Most burn injuries are not a result of fires, but caused by defective products and/or machinery. This includes harsh chemicals, electrocution, and harmful radiation. If the cause is negligence, victims can open product liability cases. To win a product liability case, your attorney needs to find out how a product failed, and why that failure makes the company liable for your injuries. Some of the most common types of product liability cases involving serious burns include:
- Defective fans
- Faulty space heaters
- Improperly installed kitchen stoves
- Faulty design of safety mechanisms in fuel supply systems
- Faulty electrical wiring prone to electrocution and/or fires
- Unsuitable chemicals added to skin care and other beauty products
A product is deemed defective by either an inherent design flaw, a mistake in the manufacturing process, or by lack of warning. Depending on how the burn injury occurred, more than one party may be liable for your injuries. In some instances, a seller or distributor of a product may be responsible for damages if there was a failure to include sufficient instructions for use, or if the product was illegally sold. Some examples include:
- Home furniture that falls on its own without human interference.
- Sleeping medicine without a warning label that can cause dangerous side effects.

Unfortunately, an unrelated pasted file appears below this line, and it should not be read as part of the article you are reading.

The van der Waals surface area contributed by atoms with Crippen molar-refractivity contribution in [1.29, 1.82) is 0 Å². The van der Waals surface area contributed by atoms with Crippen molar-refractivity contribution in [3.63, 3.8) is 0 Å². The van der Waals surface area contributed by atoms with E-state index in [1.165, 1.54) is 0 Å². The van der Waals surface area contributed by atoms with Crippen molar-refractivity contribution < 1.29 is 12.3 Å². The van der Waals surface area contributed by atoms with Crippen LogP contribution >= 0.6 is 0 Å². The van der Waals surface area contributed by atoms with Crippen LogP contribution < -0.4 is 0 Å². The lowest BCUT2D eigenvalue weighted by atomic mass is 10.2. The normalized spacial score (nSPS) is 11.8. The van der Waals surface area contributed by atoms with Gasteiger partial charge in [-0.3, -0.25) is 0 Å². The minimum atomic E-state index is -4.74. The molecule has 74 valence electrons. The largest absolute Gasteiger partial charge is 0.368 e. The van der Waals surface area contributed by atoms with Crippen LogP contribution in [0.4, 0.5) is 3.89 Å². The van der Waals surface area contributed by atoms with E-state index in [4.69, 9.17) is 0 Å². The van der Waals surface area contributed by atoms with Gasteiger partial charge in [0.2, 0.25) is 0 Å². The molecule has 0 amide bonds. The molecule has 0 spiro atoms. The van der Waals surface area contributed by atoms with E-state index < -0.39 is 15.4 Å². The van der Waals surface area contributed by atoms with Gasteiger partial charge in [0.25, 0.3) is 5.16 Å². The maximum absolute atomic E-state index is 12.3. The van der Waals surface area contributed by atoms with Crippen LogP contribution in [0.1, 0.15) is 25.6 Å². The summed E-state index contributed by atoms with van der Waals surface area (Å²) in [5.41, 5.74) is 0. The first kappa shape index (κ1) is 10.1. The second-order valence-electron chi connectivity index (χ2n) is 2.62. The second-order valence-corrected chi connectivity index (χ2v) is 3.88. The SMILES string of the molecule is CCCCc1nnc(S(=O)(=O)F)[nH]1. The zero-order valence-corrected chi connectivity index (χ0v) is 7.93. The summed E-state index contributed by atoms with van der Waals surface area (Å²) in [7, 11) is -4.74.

- Improper instructions for child car seats that fail to protect upon impact in a motor vehicle accident.
Product Chemical Burns
Chemical burns, or caustic burns, occur when the skin comes into contact with a toxic acid or other irritant. Many of these substances can unknowingly be found in and around the home and workplace. Chemical burns can cause reactions both on the skin and inside the body. If the chemical is digested, burns can also affect internal organs. Most often, the effects are short-lived, but some of these injuries can cause lifelong health problems.
This is especially likely if not treated immediately by a medical professional. Some chemical burns can even result in premature death. Infants, the elderly, and people with disabilities are at greatest risk for chemical burns.
Who is Liable?
Whether a product manufacturer is liable for your burn injuries is often a decision made by the jury. These cases rely on the testimony and knowledge of engineers, product designers, and many others. Product manufacturers generally have a legal duty to ensure their products are safe before selling to customers. However, one of the top defenses used by manufacturers is that making their products safer to any considerable extent would mean a loss in profit. These types of excuses are usually dismissed but it eventually comes down to a matter of public policy. Public policy generally does not require a product manufacturer to protect its customers from all harm that may occur. It only mandates them to protect users from the risk of unreasonable harm. This is where strong legal representation on the plaintiff side is most needed. Proving unreasonable harm is what makes product liability cases some of the most difficult to win.